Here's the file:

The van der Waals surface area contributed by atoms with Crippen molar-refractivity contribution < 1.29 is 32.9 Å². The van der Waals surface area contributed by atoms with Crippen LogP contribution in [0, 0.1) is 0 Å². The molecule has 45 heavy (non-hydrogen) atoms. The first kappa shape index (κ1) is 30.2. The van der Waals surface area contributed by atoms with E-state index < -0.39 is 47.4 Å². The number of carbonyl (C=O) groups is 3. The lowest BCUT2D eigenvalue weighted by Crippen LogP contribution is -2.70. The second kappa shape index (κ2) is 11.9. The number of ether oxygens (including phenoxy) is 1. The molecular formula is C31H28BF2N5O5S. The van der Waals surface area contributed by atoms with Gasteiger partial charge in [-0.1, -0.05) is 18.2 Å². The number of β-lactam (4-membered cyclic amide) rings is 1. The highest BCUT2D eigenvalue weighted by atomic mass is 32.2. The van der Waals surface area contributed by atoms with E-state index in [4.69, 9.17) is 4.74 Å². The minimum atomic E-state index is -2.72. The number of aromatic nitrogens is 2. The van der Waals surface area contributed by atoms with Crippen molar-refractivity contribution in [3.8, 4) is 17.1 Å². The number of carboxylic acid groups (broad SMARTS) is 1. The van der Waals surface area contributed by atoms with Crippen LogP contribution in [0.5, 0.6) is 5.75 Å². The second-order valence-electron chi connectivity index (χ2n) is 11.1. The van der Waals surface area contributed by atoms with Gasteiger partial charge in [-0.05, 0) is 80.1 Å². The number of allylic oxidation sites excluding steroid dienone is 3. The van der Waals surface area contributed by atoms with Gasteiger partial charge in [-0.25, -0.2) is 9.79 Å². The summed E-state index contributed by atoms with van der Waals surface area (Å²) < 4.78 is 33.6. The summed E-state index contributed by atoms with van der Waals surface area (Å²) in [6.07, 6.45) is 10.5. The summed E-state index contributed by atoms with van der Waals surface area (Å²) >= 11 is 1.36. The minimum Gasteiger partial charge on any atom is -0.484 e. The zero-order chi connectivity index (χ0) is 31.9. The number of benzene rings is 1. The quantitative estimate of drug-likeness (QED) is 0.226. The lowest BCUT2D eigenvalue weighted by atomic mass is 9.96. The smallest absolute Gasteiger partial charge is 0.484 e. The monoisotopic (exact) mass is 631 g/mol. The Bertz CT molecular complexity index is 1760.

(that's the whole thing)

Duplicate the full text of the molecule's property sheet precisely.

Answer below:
The van der Waals surface area contributed by atoms with Crippen molar-refractivity contribution < 1.29 is 32.9 Å². The van der Waals surface area contributed by atoms with Crippen LogP contribution in [0, 0.1) is 0 Å². The molecule has 45 heavy (non-hydrogen) atoms. The first kappa shape index (κ1) is 30.2. The van der Waals surface area contributed by atoms with E-state index < -0.39 is 47.4 Å². The number of carbonyl (C=O) groups is 3. The lowest BCUT2D eigenvalue weighted by Crippen LogP contribution is -2.70. The second kappa shape index (κ2) is 11.9. The number of ether oxygens (including phenoxy) is 1. The molecular formula is C31H28BF2N5O5S. The van der Waals surface area contributed by atoms with Gasteiger partial charge in [-0.1, -0.05) is 18.2 Å². The number of β-lactam (4-membered cyclic amide) rings is 1. The highest BCUT2D eigenvalue weighted by atomic mass is 32.2. The van der Waals surface area contributed by atoms with E-state index in [4.69, 9.17) is 4.74 Å². The minimum atomic E-state index is -2.72. The number of aromatic nitrogens is 2. The van der Waals surface area contributed by atoms with Crippen molar-refractivity contribution in [3.8, 4) is 17.1 Å². The number of carboxylic acid groups (broad SMARTS) is 1. The van der Waals surface area contributed by atoms with Crippen LogP contribution in [0.5, 0.6) is 5.75 Å². The second-order valence-electron chi connectivity index (χ2n) is 11.1. The van der Waals surface area contributed by atoms with Gasteiger partial charge in [-0.05, 0) is 80.1 Å². The number of allylic oxidation sites excluding steroid dienone is 3. The van der Waals surface area contributed by atoms with Gasteiger partial charge in [-0.25, -0.2) is 9.79 Å². The summed E-state index contributed by atoms with van der Waals surface area (Å²) < 4.78 is 33.6. The summed E-state index contributed by atoms with van der Waals surface area (Å²) in [6.07, 6.45) is 10.5. The summed E-state index contributed by atoms with van der Waals surface area (Å²) >= 11 is 1.36. The minimum Gasteiger partial charge on any atom is -0.484 e. The zero-order chi connectivity index (χ0) is 31.9. The number of benzene rings is 1. The quantitative estimate of drug-likeness (QED) is 0.226. The lowest BCUT2D eigenvalue weighted by atomic mass is 9.96. The smallest absolute Gasteiger partial charge is 0.484 e. The monoisotopic (exact) mass is 631 g/mol. The Bertz CT molecular complexity index is 1760.